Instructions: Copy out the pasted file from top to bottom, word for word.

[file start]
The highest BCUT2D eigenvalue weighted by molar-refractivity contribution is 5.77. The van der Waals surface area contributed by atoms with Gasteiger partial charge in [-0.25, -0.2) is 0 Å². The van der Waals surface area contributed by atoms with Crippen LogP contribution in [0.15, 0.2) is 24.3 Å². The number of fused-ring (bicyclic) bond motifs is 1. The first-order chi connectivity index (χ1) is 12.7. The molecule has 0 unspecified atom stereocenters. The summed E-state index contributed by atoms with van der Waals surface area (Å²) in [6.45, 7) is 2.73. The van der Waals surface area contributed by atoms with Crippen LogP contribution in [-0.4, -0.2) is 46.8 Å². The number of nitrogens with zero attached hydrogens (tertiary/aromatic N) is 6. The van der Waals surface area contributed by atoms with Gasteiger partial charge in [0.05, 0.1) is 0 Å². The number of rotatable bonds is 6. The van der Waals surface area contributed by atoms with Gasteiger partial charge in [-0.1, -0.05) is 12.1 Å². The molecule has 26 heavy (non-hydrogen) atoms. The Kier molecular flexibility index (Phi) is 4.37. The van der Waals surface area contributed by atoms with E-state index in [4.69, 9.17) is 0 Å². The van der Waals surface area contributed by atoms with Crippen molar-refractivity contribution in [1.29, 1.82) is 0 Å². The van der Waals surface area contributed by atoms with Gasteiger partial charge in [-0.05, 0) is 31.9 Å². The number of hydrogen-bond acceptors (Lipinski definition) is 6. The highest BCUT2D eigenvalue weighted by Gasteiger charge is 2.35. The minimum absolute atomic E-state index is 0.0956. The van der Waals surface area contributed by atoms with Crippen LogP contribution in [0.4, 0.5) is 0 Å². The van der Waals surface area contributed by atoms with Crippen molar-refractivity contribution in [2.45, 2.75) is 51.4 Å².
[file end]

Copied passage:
The highest BCUT2D eigenvalue weighted by molar-refractivity contribution is 5.77. The van der Waals surface area contributed by atoms with Gasteiger partial charge in [-0.25, -0.2) is 0 Å². The van der Waals surface area contributed by atoms with Crippen LogP contribution in [0.15, 0.2) is 24.3 Å². The number of fused-ring (bicyclic) bond motifs is 1. The first-order chi connectivity index (χ1) is 12.7. The molecule has 0 unspecified atom stereocenters. The summed E-state index contributed by atoms with van der Waals surface area (Å²) in [6.45, 7) is 2.73. The van der Waals surface area contributed by atoms with Crippen LogP contribution in [-0.4, -0.2) is 46.8 Å². The number of nitrogens with zero attached hydrogens (tertiary/aromatic N) is 6. The van der Waals surface area contributed by atoms with Gasteiger partial charge in [0.05, 0.1) is 0 Å². The number of rotatable bonds is 6. The van der Waals surface area contributed by atoms with Gasteiger partial charge in [-0.1, -0.05) is 12.1 Å². The molecule has 26 heavy (non-hydrogen) atoms. The Kier molecular flexibility index (Phi) is 4.37. The van der Waals surface area contributed by atoms with E-state index in [4.69, 9.17) is 0 Å². The van der Waals surface area contributed by atoms with Crippen molar-refractivity contribution in [1.29, 1.82) is 0 Å². The van der Waals surface area contributed by atoms with Gasteiger partial charge in [-0.05, 0) is 31.9 Å². The number of hydrogen-bond acceptors (Lipinski definition) is 6. The highest BCUT2D eigenvalue weighted by Gasteiger charge is 2.35. The minimum absolute atomic E-state index is 0.0956. The van der Waals surface area contributed by atoms with Crippen LogP contribution in [0.4, 0.5) is 0 Å². The van der Waals surface area contributed by atoms with Crippen molar-refractivity contribution in [2.45, 2.75) is 51.4 Å².